It would be fascinating to eavesdrop on discussions between members of the Flat Earth Society sailing the open sea, and debating why the horizon is curved. They would provide a good laugh.
By Professor David Shearman
They are deluded, but most committed flat earth believers appear normal in the rest of their lives and their delusion is not generally harmful to others.
A delusion is a belief that is clearly false, a denial of facts. It indicates an abnormality in the affected person’s content of thought.
The false belief is not accounted for by the person’s cultural or religious background or their level of intelligence.
The belief of climate change deniers is usually unshakable, like that of the flat-earth believers or Holocaust deniers. Many delude themselves that there is a conspiracy.
US President Donald Trump uses the words “hoax” and “Chinese hoax”. Often their fervour leads to influential positions, for example in environment and energy policy as in the Coalition.
‘The collapse of our civilisations’
Climate change delusion is dangerous to humanity, for it overtly or deviously prevents effective reduction of greenhouse emissions by governments in many countries, including the US and Australia, but is an increasing problem with the rise of right-wing governments in Europe and South America, including, Brazil where the new government has a foreign minister devoted to climate denial.
Dangerous, for it is responsible for thousands of deaths worldwide from fire, flood, drought and hunger and a range of other causes including infections.
“Right now, we are facing a man-made disaster of global scale, Our greatest threat in thousands of years, climate change… If we don’t take action, the collapse of our civilisations and the extinction of much of the natural world is on the horizon.”
These are words that many scientists have shunned to avoid being sensationalist, but which will be understood this week by thousands of Australian children fearful for their future.
To deniers, coal is clean, good, cheap
but ‘There is no Planet B’
Australia’s position on climate change is unconscionable for a wealthy country, writes David Shearman.
To the denier, there is no climate change — so coal is clean, coal is good, coal is cheap, it is our duty to export it to the poor of the world to give them electricity.
The denier’s mind carries this absolution of coal beyond greenhouse emissions, to disregard the air pollution caused by coal. Outdoor air pollution is responsible for 4.2 million deaths a year around the world and many also in Australia.
In New South Wales, the five coal fired power stations are a health scourge from their pollution which causes 279 premature deaths, 233 babies born with low birth weight (less than 2,500g), and 361 people developing type-2 diabetes every year, who would not otherwise do so. These are preventable deaths and illnesses.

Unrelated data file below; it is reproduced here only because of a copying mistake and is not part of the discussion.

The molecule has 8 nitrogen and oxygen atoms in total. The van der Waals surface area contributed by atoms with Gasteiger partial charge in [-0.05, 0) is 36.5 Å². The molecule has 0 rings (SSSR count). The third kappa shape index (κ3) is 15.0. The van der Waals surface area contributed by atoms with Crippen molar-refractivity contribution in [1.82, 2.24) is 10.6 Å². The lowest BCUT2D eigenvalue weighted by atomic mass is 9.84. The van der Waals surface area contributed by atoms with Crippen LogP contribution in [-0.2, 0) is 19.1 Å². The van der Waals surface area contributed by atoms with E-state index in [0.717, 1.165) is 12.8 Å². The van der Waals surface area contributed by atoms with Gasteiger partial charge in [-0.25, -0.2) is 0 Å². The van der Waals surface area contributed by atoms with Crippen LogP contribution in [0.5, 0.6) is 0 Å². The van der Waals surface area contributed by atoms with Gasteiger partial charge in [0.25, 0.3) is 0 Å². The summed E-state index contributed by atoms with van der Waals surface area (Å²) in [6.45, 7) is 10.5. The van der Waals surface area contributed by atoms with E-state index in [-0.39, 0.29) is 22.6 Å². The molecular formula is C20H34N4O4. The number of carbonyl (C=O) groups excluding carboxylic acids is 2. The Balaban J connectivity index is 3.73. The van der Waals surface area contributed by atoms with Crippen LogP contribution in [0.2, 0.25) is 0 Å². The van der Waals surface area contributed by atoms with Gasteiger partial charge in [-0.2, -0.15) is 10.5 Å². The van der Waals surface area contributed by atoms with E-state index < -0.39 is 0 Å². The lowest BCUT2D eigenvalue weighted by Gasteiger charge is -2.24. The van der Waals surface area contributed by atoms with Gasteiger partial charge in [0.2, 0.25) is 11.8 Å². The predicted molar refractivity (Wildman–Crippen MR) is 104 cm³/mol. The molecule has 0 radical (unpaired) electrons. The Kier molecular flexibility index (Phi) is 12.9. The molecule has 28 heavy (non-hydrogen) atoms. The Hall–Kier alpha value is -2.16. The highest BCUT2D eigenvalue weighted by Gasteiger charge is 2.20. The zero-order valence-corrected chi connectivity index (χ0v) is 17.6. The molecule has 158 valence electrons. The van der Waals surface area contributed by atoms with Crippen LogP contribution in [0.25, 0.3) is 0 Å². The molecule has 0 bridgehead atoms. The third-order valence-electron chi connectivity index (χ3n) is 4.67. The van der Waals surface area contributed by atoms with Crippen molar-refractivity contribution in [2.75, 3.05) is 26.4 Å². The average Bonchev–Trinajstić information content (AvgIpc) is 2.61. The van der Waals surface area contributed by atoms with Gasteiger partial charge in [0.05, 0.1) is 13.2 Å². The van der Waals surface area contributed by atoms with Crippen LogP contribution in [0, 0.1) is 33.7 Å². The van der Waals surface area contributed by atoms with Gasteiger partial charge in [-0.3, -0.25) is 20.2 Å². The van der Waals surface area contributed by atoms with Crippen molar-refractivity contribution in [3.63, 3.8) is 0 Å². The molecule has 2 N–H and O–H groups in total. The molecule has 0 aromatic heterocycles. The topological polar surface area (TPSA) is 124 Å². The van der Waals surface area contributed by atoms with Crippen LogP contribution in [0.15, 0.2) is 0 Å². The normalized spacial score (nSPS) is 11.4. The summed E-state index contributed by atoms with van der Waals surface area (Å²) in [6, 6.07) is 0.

Yet government attempts to extend their use even when AGL provided a rational plan to close Liddell in five years and replace it with renewable sources of energy. The Coalition promotes more coal fired power, yet there is no safe level of air pollution.
One big lie often leads to another
As Mr Trump and many of us have found, one big lie often leads to other lies and evasions to support it for example, in economics.
The Nobel Prize for economics this year was awarded to Professor William Nordhaus for his economic modelling of climate change. One conclusion from his work was that coal would have no added value to industry if the cost of its externalities of health, social and environmental, were accounted for.
The Australian Government has to deny these facts to support a continuation of coal power, some denial for an economics-above-all government.
It is difficult to find the word “externalities” used by this government simply because it means coal is expensive in contrast to other modalities and their energy cost modelling collapses.
To doctors, this denial is unconscionable considering air pollution in NSW causes deaths, illness and large health costs, yet this appears to go unmentioned by any minister in the federal or state governments.
To address this world emergency our body politic needs massive reform in its thinking and governance.
Hopefully, the advice of one Minister to our young people demonstrating for their future — “I want kids to be at school to learn about how you build a mine, how you do geology, how you drill for oil and gas, which is one of the most remarkable scientific exploits of anywhere in the world that we do” — was the low point of this government.
Unfortunately, the Government tolerates climate deniers, so their constituents must instead vote them out to save lives.
Future climate policy must be guided by scientific expert opinion and removed from the vicissitudes of political chicanery by the implementation of new environmental laws which have application to health.
Dr David Shearman is the Honorary Advisor to Doctors for the Environment Australia and Emeritus Professor of Medicine at Adelaide University.
First published at The ABS – Friday 8 December 2018